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Minnesota: Franken to Sign Off on Valentine’s Day

Comedian Al Franken (D), who is weighing a 2008 Senate bid, is hanging up his microphone.

Franken has been a star attraction on the fledgling Air America radio network since it launched in 2004. Now that the struggling liberal network is being sold, Franken will cease his daily broadcast on Feb. 14, he announced while on the air Monday.

Air America declared bankruptcy last year, which sparked rumors that Franken, and his hefty contract, would not be part of any reconfigured network. The network’s primary new owner is Stephen Green, a New York real estate developer and brother of Mark Green, a frequent Democratic political candidate in New York.

Franken would be a top contender for the Democratic nomination against Sen. Norm Coleman (R) if he takes the plunge, though other Democrats are mentioned as potential challengers.

Franken, who did not offer any insight about his political future Monday, is expected to make a decision any day. Coincidentally, Sen. Charles Schumer (N.Y.), who serves as Democratic Caucus vice chairman and Democratic Senatorial Campaign Committee chairman, was a guest on Franken’s show Monday.
— Nicole Duran

School Board Chairman Wants to Challenge Walz

Freshman Rep. Tim Walz (D) has drawn his first Republican opponent.

Mark Meyer (R), a local school board chairman from Lake Crystal, told the New Ulm Journal last week that he had formed an exploratory committee.

Walz beat then-Rep. Gil Gutknecht (R) to win the Rochester-based 1st district seat last year. He is expected to be a top GOP target in 2008.
— N.D.

Bradley Tells Convention He Wants Old Job Back

Former Rep. Jeb Bradley (R) wants his old job back.

Bradley told New Hampshire Republicans that he would try next year to reclaim the seat that Rep. Carol Shea-Porter (D) wrested from him in an upset victory in November, according to The Associated Press.

Bradley told delegates at the state party’s annual meeting that he decided days after losing to run again.
— N.D.

Negron Likely to Try Again in 16th District

Former state Rep. Joe Negron (R), who became the designated GOP candidate in the 16th district after then-Rep. Mark Foley (R) resigned from Congress in disgrace in September, wants a rematch with the man who won.

Negron told the Tallahassee Democrat last week that he is preparing to run against freshman Rep. Tim Mahoney (D) in 2008.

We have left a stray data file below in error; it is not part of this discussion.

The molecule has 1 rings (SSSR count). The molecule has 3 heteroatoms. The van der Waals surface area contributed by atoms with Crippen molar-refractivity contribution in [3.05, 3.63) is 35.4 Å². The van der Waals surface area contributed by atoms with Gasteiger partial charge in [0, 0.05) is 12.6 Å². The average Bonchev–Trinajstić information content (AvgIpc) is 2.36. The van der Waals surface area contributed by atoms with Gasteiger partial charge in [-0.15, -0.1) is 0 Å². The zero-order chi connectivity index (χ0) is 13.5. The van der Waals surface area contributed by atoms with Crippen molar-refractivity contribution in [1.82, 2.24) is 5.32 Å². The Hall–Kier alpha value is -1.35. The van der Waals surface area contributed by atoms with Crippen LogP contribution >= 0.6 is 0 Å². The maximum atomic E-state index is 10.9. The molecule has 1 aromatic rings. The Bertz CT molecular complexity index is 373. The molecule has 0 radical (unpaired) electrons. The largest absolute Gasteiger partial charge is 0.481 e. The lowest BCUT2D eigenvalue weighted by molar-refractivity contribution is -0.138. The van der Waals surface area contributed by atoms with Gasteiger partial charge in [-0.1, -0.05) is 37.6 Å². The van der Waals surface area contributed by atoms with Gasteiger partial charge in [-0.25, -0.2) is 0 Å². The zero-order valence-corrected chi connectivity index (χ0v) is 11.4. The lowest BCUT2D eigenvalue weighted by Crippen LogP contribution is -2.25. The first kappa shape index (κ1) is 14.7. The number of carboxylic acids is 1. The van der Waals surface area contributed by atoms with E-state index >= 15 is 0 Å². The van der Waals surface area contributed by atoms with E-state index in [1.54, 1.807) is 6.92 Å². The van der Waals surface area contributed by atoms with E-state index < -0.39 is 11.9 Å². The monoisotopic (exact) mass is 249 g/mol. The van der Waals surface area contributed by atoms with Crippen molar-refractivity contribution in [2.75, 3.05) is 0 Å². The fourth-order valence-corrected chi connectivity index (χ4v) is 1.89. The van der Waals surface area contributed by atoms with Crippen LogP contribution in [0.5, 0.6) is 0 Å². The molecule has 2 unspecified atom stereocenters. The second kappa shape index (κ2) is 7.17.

Technically, Mahoney defeated Foley in November because it was too late for Foley to be removed from the ballot after he resigned and dropped out of the race. But state Republican leaders designated Negron their replacement candidate, meaning all votes for Foley would accrue to him. But despite the GOP lean of the district — and an aggressive six-week campaign by Negron — Republicans could not prevent a significant number of voters from straying into the Democratic column.

Meanwhile, Mahoney, who will be one of the most targeted Democratic incumbents in 2008, was scheduled to host a $1,000-a-plate fundraising breakfast this morning at Bistro Bis on Capitol Hill.
— N.D.

Busy Night Ahead for Democratic Contributors

Wednesday night will be busy for Democratic donors. Two Congressional caucuses and the new House Majority Leader are holding fundraisers at roughly the same time.

At 5:30 p.m., the political arm of the Congressional Hispanic Caucus, formally known as the Committee for Hispanic Causes/Building Our Leadership Diversity Political Action Committee, is hosting a reception on Capitol Hill. At the very same time, the Blue Dog Coalition, the group for centrist House Democrats, is hosting a reception for health care lobbyists at the Top of the Hill tavern on Pennsylvania Avenue Southeast.

Then, from 6 to 8 p.m., House Majority Leader Steny Hoyer (D-Md.) is holding a fundraiser at the Hay-Adams Hotel.
— Josh Kurtz

Iraq Vets Group Targets GOP Senators With Ads

As the Senate prepares to debate several measures critical of President Bush’s call to send an additional 21,500 troops to Iraq, a political action committee for Iraq and Afghanistan war veterans has begun airing TV ads targeting several key Republican Senators.

Some of the targets of the ad campaign are some of the most vulnerable GOP Senators up for re-election next year, including Norm Coleman (Minn.), Susan Collins (Maine) and John Sununu (N.H.).

The 30-second ad shows six Iraq War veterans — including one who is visibly disabled — discussing how Bush’s proposal is at odds with the wishes of most Americans and a majority of Congress.

The PAC,, is supplementing the ads with a fly-around to cities in the states of the targeted Senators. On Monday, leaders of the group touched down in Coleman’s home of St. Paul, Minn.; in Indianapolis, home of Sen. Dick Lugar (R), the ranking member on the Foreign Relations Committee; and in Columbus, Ohio, to pressure Sen. George Voinovich (R).

Today, the group is scheduled to land in Portland, Maine, to send a message to Collins and Sen. Olympia Snowe (R); in Manchester, N.H., to target Sununu and Sen. Judd Gregg (R); in Philadelphia, home of Sen. Arlen Specter (R); and in Norfolk and Richmond, Va., to pressure Sen. John Warner (R).
— J.K.

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